It is one of the area’s more ancient names. Recorded in the Domesday Survey of 1086 as Goswella it was held at that time by the Saxon Heche, the man who put the Egg in Eggbuckland (it was then the land entered in the book belonging to Heche, or Heche’s book land). After the Conquest however Goosewell manor was given to one of William the Conqueror’s knights – William de Poillei.
The name, it is believed is derived exactly as one would expect –from a well associated with geese, hence the goosewell. There are numerous other goose, or geese, related names around the country but few as blatant and usually with only one “o” –as in Gosport (Hampshire), Gosbeck (goose stream – Suffolk), Goscote (hut for geese – Leicestershire), Goswick (goose farm – Northumberland) and Gosford (Devon), although there is the simple Goosey (goose island), in Berkshire.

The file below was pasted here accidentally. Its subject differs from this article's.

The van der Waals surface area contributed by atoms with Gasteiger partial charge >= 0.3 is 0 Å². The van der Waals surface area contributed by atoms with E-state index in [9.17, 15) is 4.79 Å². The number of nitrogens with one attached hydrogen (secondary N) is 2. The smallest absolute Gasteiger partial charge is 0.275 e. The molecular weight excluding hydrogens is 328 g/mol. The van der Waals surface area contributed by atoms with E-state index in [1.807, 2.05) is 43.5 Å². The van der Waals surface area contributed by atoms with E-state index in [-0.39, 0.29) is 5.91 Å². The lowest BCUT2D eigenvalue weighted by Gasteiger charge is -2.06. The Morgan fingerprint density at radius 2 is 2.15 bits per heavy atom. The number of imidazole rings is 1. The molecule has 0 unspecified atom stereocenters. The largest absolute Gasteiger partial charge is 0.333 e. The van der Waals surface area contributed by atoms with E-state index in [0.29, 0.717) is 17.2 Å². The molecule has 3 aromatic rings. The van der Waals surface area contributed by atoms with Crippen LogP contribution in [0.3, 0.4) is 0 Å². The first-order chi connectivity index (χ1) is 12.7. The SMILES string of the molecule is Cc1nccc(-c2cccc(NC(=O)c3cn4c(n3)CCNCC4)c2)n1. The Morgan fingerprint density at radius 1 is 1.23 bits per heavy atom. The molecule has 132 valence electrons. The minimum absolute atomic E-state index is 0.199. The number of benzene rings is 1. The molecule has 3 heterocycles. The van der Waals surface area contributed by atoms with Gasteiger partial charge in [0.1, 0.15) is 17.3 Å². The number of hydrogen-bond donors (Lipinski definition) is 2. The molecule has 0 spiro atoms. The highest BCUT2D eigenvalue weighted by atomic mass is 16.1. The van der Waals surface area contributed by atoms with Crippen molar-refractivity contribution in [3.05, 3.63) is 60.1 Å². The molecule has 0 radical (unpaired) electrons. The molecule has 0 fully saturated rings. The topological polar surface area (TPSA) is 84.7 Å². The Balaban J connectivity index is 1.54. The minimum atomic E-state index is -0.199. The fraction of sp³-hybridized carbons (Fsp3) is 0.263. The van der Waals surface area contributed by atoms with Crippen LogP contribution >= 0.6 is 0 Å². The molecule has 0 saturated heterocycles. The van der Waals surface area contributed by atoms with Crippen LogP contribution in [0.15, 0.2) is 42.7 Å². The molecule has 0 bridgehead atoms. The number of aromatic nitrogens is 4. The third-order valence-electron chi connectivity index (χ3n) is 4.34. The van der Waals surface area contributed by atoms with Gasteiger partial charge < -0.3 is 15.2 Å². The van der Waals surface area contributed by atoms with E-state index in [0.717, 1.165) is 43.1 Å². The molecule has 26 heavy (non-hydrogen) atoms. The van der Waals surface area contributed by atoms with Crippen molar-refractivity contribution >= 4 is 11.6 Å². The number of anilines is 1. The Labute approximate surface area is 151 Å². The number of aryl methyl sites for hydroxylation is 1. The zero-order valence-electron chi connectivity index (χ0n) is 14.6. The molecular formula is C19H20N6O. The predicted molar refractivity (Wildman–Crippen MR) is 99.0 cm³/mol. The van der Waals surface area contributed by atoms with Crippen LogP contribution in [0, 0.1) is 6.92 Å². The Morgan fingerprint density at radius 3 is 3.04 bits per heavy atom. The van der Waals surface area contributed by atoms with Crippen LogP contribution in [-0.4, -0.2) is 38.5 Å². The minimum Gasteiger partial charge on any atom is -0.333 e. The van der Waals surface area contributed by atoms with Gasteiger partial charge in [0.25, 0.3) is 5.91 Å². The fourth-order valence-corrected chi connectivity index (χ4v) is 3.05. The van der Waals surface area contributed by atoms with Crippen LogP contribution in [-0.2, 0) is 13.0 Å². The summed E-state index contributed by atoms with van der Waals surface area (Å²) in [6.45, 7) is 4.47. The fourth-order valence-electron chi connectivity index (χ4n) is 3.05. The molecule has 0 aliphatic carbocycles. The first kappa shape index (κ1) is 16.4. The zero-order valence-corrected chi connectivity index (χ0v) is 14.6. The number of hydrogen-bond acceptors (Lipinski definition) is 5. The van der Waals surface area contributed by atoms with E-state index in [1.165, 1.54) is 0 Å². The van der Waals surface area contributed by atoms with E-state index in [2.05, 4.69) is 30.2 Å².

The manor of Goosewell had stretching from Radford to the Wembury Road, had working farms – Higher and Lower Goosewell – well into the twentieth century and, until the 1960s an impressive row of early seventeenth century almhouses, paid for by Sir Christopher Harris of Radford – sadly they were never listed and the site was redeveloped.